Beyond that, Shauna seems to be completely obsessed with becoming famous.
With the proliferation of reality TV and the ridiculous lengths people will go to be famous these days (hey, who remembers balloon boy?) this certainly rings as a scarily true motivation. Still, it hit me a little odd for Shauna. Why does she want to be famous? After seeing her childhood, I thought she would be out for revenge. Is she simply looking for the love and approval she never got from her peers? I’d feel bad for her if I wasn’t so absolutely horrified.
So, Patrick, what’s your take on the new Ventriloquist? Do you think Batgirl can get the help she needs to pull herself out of this funk? And what about the return of Knightfall, Ricky, and Commissioner Gordon? I’ll be busy sleeping with one eye open while you answer.
Patrick: Maybe this is just because I love revisionism, but I’m all about this new Ventriloquist. There’s nothing wrong with the old character, but a) Gotham’s big enough for two of them (we did see a Venomed-out version of Wesker and Scarface in that abysmal opening run of Batman: The Dark Knight) and b) Scarface is a little too dated to belong in modern Gotham. Your old-school, Jersey-style gangsters may have fit well in the Gotham of the 1980s and 90s (especially in B:TAS), but he’d just a be too anachronistic right now. There is almost a kitchen-sink approach to the kind of crazy Shauna is, but that’s an easier pill to swallow than Scarface’s magical semi-aliveness. Wasn’t Scarface supposed to be carved from a tree in Slaughter Swamp (the apparent source of all magic in Gotham)?
What is exciting about this new villain is the way Batgirl is reflected in her light. Just as Mirror represented her own survivor’s guilt in the first four issues, Shauna represents Babs’ fragile psychological state, as well as her total lack of control. I love the idea that the marionette is being controlled by meta-human means, and it just takes a little extra focus for Shauna to extend that control to other objects, making everyone and everything her inevitable puppet. The connection between the rogues and Batgirl had been a little tenuous of late — not to say that Joker, James Jr. and Firebug are inadequate baddies, just less telling of Babs’ own psychology.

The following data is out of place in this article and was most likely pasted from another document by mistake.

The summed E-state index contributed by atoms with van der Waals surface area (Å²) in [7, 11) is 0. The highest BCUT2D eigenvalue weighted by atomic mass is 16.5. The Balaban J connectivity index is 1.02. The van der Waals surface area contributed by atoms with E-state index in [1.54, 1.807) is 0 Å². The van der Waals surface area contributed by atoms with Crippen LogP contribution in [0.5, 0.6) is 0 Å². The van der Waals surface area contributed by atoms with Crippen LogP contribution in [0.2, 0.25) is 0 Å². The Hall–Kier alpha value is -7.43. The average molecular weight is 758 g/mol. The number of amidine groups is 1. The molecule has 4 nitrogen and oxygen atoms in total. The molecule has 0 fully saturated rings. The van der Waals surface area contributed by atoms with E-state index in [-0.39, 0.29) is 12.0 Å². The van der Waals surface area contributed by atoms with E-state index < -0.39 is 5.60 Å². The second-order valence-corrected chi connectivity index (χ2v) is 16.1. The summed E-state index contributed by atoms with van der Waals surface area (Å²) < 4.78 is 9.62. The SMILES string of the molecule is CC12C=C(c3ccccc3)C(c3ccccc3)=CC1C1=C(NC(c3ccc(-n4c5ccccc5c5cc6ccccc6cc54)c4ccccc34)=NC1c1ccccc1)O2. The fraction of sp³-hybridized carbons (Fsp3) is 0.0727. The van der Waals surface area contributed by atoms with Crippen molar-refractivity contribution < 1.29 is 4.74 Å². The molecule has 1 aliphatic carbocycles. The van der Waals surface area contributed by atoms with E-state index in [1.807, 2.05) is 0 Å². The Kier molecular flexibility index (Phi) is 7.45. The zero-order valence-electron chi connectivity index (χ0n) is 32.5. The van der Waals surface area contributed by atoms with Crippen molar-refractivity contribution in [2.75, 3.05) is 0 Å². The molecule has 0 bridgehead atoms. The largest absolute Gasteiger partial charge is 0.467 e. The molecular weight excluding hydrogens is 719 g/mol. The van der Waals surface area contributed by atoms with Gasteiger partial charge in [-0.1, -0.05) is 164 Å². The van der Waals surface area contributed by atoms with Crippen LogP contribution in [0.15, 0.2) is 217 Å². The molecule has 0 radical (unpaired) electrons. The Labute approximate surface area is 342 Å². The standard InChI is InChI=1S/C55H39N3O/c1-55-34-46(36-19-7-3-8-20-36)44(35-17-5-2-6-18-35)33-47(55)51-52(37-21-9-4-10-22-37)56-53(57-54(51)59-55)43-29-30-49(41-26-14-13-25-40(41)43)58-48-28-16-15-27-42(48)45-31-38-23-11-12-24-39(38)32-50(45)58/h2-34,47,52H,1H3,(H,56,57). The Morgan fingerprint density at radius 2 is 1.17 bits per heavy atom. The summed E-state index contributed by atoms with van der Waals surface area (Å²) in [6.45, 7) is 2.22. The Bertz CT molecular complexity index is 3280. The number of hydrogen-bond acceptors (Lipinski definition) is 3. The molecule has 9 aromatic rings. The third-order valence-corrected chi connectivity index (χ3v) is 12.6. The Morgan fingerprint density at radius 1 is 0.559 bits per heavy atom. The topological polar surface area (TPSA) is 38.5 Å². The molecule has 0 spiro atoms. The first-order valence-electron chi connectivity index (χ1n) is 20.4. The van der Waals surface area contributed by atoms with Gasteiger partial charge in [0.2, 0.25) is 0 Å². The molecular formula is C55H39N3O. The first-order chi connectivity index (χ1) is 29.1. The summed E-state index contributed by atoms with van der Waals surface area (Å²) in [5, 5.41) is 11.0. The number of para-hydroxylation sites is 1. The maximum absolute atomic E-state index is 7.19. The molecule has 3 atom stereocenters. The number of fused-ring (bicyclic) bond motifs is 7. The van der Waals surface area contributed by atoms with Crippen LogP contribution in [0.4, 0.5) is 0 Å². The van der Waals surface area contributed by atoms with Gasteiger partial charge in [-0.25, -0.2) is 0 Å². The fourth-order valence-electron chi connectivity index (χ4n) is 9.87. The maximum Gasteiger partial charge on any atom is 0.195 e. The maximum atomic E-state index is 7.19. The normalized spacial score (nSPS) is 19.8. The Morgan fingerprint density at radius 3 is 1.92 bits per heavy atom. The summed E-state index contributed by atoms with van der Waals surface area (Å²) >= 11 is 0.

And that psychology has gotten dark. You know it’s bad when Jim Gordon vows to hunt down his own little girl. That last panel is positively chilling, and upset me more than any murderous puppet in the previous 20 pages. Artists Daniel Sampere and Carlos Rodriguez draw a steelier Jim Gordon than we’ve been used to seeing lately – the strong jaw and sensible glasses replacing the weaker design we’ve seen in Batman. Plus, Blond’s colors are incredibly vivid. I’m sure I’ve complimented other panels that light their characters with police lights, but this one is so dynamic and exciting.
Hey, so what’s the deal with Cherry Hill? Babs made a specific point to move into one of the rougher neighborhoods and patrol it, but rather than play fast and loose with “the bad part of town,” Simone has named this particular area. Even when Joker made an appearance, he took Barbara Sr. to the Cherry Hill Skate Rink. In this issue, Shauna commits her crime in Cherry Hill, but then retreats out to the suburbs to consider her next move. The book is very explicit about this – as though the locations matter. Ricky’s also a resident of Cherry Hill and the page and a half or so featuring him are riddled with graffiti, drug deals and amputated limbs. Life in Cherry Hill may not be easy, but you get the sense that it’s important – at least important to the greater Batgirl narrative. Historically, Cherry Hill was a Manhattan neighborhood, plagued by Gangs of New York style crime and violence at the turn of the century. So the name is loaded, and I wonder just how deeply Simone intends on exploring what makes this area worth fighting for, and as a logical extension of that, what it means that Bruce Wayne’s Gotham City revitalization project will be coming through at some point. Plus, it seems like Simone’s got economic disparity on the brain lately, and I still recall seeing a building tagged with “Don’t Gentrify Gotham” in issue 5.
I know Simone’s been back on the title for a little while now, but this feels like the first true return-to-form for the character, the series and the writer. Seeing those old themes of crime and poverty woven into a conflict with a villain that reflects Babs’ own mind is magical, and it feels like coming home again.